Sexuality Scale‌‌‌

Sexuality Scale‌‌‌

WILLIAM E. SNELL, JR.,1 Southeast Missouri State University

The Sexuality Scale (SS; Snell & Papini, 1989) is an objective, self-report instrument designed to measure of three aspects of human sexuality: sexual esteem, defined as positive regard for and confidence in the capacity to experience one’s sexuality in a satisfying and enjoyable way; sexual depression, defined as the experience of feelings of sad- ness, unhappiness, and depression regarding one’s sex life; and sexual preoccupation, defined as the tendency to think about sex to an excessive degree.

Factor analysis confirmed that the items on the SS form three conceptual clusters corresponding to the three concepts (Snell & Papini, 1989). Other results indicated that all three subscales had clearly acceptable levels of reliability. Additional findings indicated that whereas there were no gender differences on the measures of sexual esteem and sexual depression, men reported higher levels of sexual preoccupation than did women. Other evidence showed that among both women and men, sexual esteem was negatively related to sexual depression, with the relationship being quite substantial among male subjects. Also Snell and Papini (1989) found that women’s sexual esteem was positively associated with sexual preoccupation, whereas among men sexual depression was directly related to their sexual preoccupation.


The SS consists of 30 items arranged in a format allowing respondents to indicate how much they agree (versus dis- agree) with that statement. A 5-point Likert scale is used, with responses for each item being scored from +2 to –2: agree (+2), slightly agree (+1), neither agree nor disagree (0), slightly disagree (–1), disagree (–2). To create subscale scores (discussed below), the items on each subscale are summed. Higher positive scores thus correspond to greater agreement with the statements, and more extreme negative scores indicate greater disagreement with the statements.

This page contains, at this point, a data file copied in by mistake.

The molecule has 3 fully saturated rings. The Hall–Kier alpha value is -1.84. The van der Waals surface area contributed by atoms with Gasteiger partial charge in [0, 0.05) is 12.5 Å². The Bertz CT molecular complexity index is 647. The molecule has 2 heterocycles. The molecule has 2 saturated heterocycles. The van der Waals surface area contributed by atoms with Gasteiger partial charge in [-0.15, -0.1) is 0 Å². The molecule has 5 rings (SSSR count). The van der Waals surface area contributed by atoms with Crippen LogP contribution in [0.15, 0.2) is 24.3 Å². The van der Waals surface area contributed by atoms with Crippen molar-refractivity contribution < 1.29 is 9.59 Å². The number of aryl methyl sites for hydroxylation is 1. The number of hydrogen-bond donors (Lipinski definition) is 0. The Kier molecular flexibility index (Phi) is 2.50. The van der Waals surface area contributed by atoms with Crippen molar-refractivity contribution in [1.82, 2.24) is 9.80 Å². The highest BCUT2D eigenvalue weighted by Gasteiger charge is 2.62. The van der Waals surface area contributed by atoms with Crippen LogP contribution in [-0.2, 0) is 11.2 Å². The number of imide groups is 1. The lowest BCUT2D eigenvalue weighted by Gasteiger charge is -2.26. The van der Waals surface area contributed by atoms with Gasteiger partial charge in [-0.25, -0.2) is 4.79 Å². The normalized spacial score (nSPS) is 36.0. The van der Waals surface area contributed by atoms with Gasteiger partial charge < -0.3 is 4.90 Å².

To confirm the three conceptual dimensions assumed to underlie the SS, the 30 items were subjected to a principal components factor analysis. A three-factor solution was specified and rotated to orthogonal simple structure with the varimax procedure. The first factor had an eigenvalue of 8.39 and accounted for 56% of the common variance; the first factor was characterized by the items on the sexual-es- teem subscale. All 10 sexual-esteem items loaded on this factor with coefficients ranging from .52 to .82 (average coefficient, .69). The second factor had an eigenvalue of 4.75 and accounted for 32% of the common variance. All 10 of the sexual-preoccupation items loaded substantially on this factor (i.e., greater than .41), with an average loading of .65 (range = .41 to .86). The third factor, accounting for 13% of the common variance and having an eigenvalue of 1.88, dealt with the sexual-depression items; 8 of the 10 items on this sexual-depression subscale had loadings ranging from .48 to .84; average coefficient = .67. The other two items had loadings less than .20, and thus it was decided to consider them “filler items.”

Response Mode and Timing

In most instances, people respond to the 30 items by mark- ing their answers on separate machine-scoreable answer sheets. The scale usually requires about 15–20 minutes to complete.